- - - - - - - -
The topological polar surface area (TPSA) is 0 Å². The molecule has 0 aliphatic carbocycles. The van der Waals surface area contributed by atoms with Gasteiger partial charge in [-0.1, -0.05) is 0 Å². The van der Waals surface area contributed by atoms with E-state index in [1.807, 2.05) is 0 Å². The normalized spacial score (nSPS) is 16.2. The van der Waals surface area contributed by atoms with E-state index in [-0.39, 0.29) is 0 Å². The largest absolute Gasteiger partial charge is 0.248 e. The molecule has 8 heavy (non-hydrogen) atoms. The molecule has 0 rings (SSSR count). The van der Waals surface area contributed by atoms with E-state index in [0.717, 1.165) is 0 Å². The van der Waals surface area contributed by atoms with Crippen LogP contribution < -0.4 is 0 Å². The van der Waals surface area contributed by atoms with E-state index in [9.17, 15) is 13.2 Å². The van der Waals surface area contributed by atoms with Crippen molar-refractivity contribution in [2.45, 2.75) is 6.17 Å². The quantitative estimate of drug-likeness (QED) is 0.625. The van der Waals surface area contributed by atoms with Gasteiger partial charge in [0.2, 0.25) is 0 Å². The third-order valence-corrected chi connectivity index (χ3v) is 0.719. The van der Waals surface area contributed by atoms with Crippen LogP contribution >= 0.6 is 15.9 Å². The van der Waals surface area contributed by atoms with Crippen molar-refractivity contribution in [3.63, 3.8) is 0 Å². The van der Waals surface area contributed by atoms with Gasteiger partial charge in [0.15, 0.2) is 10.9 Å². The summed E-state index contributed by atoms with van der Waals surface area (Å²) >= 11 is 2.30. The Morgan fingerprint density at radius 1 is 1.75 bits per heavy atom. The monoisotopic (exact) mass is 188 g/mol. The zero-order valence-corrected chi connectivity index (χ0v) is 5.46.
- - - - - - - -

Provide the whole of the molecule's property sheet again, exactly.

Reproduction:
The topological polar surface area (TPSA) is 0 Å². The molecule has 0 aliphatic carbocycles. The van der Waals surface area contributed by atoms with Gasteiger partial charge in [-0.1, -0.05) is 0 Å². The van der Waals surface area contributed by atoms with E-state index in [1.807, 2.05) is 0 Å². The normalized spacial score (nSPS) is 16.2. The van der Waals surface area contributed by atoms with E-state index in [-0.39, 0.29) is 0 Å². The largest absolute Gasteiger partial charge is 0.248 e. The molecule has 8 heavy (non-hydrogen) atoms. The molecule has 0 rings (SSSR count). The van der Waals surface area contributed by atoms with E-state index in [0.717, 1.165) is 0 Å². The van der Waals surface area contributed by atoms with Crippen LogP contribution < -0.4 is 0 Å². The van der Waals surface area contributed by atoms with E-state index in [9.17, 15) is 13.2 Å². The van der Waals surface area contributed by atoms with Crippen molar-refractivity contribution in [2.45, 2.75) is 6.17 Å². The quantitative estimate of drug-likeness (QED) is 0.625. The van der Waals surface area contributed by atoms with Gasteiger partial charge in [0.2, 0.25) is 0 Å². The third-order valence-corrected chi connectivity index (χ3v) is 0.719. The van der Waals surface area contributed by atoms with Crippen LogP contribution >= 0.6 is 15.9 Å². The van der Waals surface area contributed by atoms with Crippen molar-refractivity contribution in [3.63, 3.8) is 0 Å². The van der Waals surface area contributed by atoms with Gasteiger partial charge in [0.15, 0.2) is 10.9 Å². The summed E-state index contributed by atoms with van der Waals surface area (Å²) >= 11 is 2.30. The Morgan fingerprint density at radius 1 is 1.75 bits per heavy atom. The monoisotopic (exact) mass is 188 g/mol. The zero-order valence-corrected chi connectivity index (χ0v) is 5.46.